> Dealing with Market Changes

Property values can go up and down. 

If they fall, you might end up owing more than what your property is worth. This can make it tricky to pay back the loan at the end of the mortgage term.

> Having an Exit Strategy

It’s key to have a clear plan for paying back the loan when the mortgage term ends. 

Whether you plan to sell the property or remortgage, make sure your plan is solid and fits your long-term goals.

Who Can Get an Interest-Only Buy-to-Let Mortgage?

When you’re considering an interest-only buy-to-let mortgage, understanding the eligibility criteria is crucial. Here’s a straightforward look at what lenders typically look for:

  • Rental Income – Your property’s rental income should cover the mortgage interest, usually between 125% to 145% of what you’ll pay each month.
  • Landlord Experience – Some lenders prefer it if you’ve been a landlord before. They think it means you’re good at keeping the rent coming in regularly.
  • How Much You Need Upfront – You’ll need to put down a bigger deposit than for a regular home loan, often about 25% of the property’s price. But this might change based on the kind of property you’re buying.
  • Your Financial History – Lenders will have a good look at your money situation. They’ll check if you have other loans and how well you manage your money to make sure you can handle the mortgage.

How Much Can You Borrow with an Interest Only Buy to Let Mortgage?

The amount you can borrow depends on two main things: the rent you expect to charge and the property’s value.

Lenders will want to be sure the rent comfortably covers your monthly interest payments. They’ll often get a professional valuation of the property to make sure the price is fair and the rent matches.

To get a rough idea of how much you might borrow, you can use the calculator below.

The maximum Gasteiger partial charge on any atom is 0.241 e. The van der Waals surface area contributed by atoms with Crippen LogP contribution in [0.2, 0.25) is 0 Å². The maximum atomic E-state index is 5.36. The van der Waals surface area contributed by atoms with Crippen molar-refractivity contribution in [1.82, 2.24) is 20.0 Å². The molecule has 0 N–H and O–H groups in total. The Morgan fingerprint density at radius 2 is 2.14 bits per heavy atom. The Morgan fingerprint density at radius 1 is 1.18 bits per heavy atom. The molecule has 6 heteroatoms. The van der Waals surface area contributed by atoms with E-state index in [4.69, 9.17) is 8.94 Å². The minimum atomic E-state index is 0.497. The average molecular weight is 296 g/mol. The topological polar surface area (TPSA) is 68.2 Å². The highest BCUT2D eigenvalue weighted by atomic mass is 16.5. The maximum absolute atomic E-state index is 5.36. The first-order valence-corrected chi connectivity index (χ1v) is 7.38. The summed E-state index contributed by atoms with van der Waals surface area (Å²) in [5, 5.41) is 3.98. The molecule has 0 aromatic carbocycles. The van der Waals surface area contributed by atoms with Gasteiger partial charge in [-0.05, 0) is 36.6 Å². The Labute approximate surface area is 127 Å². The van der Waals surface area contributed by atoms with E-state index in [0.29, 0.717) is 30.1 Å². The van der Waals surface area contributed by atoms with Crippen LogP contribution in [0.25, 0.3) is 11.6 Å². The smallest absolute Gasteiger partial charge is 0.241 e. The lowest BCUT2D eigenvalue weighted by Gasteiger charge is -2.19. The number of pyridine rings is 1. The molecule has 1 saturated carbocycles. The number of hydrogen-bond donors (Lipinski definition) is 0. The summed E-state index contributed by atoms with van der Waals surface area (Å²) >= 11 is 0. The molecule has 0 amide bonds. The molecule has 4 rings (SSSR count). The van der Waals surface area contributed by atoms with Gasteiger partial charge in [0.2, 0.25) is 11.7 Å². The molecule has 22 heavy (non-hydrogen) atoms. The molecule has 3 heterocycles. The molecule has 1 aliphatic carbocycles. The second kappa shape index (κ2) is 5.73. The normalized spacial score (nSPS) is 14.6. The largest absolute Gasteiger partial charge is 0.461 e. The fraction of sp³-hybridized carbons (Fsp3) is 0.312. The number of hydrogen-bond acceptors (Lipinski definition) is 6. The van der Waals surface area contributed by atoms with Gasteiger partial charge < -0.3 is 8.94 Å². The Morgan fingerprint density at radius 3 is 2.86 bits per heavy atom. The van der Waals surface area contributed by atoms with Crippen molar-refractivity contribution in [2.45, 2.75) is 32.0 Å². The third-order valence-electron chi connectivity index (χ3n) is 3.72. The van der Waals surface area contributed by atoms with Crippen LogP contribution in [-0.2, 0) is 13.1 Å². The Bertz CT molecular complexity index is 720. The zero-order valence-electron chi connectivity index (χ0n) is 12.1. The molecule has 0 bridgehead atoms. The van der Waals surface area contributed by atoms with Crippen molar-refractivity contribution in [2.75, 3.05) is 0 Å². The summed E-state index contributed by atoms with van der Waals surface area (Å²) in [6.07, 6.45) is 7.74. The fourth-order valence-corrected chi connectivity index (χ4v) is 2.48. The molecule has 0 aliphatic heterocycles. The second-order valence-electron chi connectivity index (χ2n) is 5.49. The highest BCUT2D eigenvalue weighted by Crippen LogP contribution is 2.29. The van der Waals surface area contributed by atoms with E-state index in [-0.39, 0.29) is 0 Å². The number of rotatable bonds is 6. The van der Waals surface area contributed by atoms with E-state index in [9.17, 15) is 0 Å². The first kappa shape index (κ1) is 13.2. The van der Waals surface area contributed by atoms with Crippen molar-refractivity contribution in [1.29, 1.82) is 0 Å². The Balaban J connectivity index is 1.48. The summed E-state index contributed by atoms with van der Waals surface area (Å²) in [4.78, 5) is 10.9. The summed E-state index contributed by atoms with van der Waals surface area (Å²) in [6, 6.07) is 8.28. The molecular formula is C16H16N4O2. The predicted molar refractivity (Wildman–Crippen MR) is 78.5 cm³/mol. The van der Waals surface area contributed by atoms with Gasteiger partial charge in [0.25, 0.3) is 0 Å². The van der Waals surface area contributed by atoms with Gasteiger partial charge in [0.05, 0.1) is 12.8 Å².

[Embedded Buy-to-let mortgage criteria]

Note: Different lenders offer different deals, so it’s worth shopping around to find the best one for you.

Interest Rates and Charges: What to Expect

Interest rates on buy-to-let mortgages can differ quite a bit. They might be different from rates on regular mortgages, especially for interest-only deals.

There are also extra charges to consider, like arrangement fees, valuation fees, and even early repayment penalties.

Consider consulting a mortgage broker to help you get the best deal. They can shop around with different lenders to find a mortgage with a competitive interest rate, along with lower fees and terms that suit your situation. 

While some brokers typically charge fees themselves, they can often save you money in the long run by finding the best overall package.

Sometimes, a slightly higher interest rate with lower fees can save you money in the long run.

What Are Different Ways To Repay an Interest-Only Mortgage?

When your interest-only mortgage ends, you’ll need to pay back the full loan amount. Here’s how most landlords handle it:

Selling the Property

If your property’s worth more now, selling it can be a smart move to pay off your mortgage and maybe make some extra cash. 

To get the best price, you might want to fix up the place a bit. Sell when prices are high for the best deal. A good estate agent can help here too.


Remortgaging means you get a new loan to pay off the old one. Look around for the best deals and check your credit score to see where you stand. 

Remember, there might be extra costs with a new mortgage, so make sure it’s worth it.

Using Savings or Investments

The simplest way to pay off your mortgage is with savings or investments you already have. Keep saving a bit of what you earn or from your rental income. 

Choose investments that grow but can be turned into cash when you need it. Keep an eye on your investments and be ready to change your plan if you need to.

The Bottom Line

Landlords often choose interest-only buy-to-let mortgages to keep monthly payments lower. This frees up cash to manage your properties and investments.

Here’s the catch: You won’t be paying off the loan itself, only the interest. This means you’ll need a plan to repay the full amount later.

But before jumping in, get expert advice. 

A buy-to-let mortgage advisor can help you understand the terms, create an exit strategy, and find the right mortgage for your situation.

If you think an interest-only mortgage might be a good fit, get in touch with us. We can connect you with a qualified broker who can guide you through the process.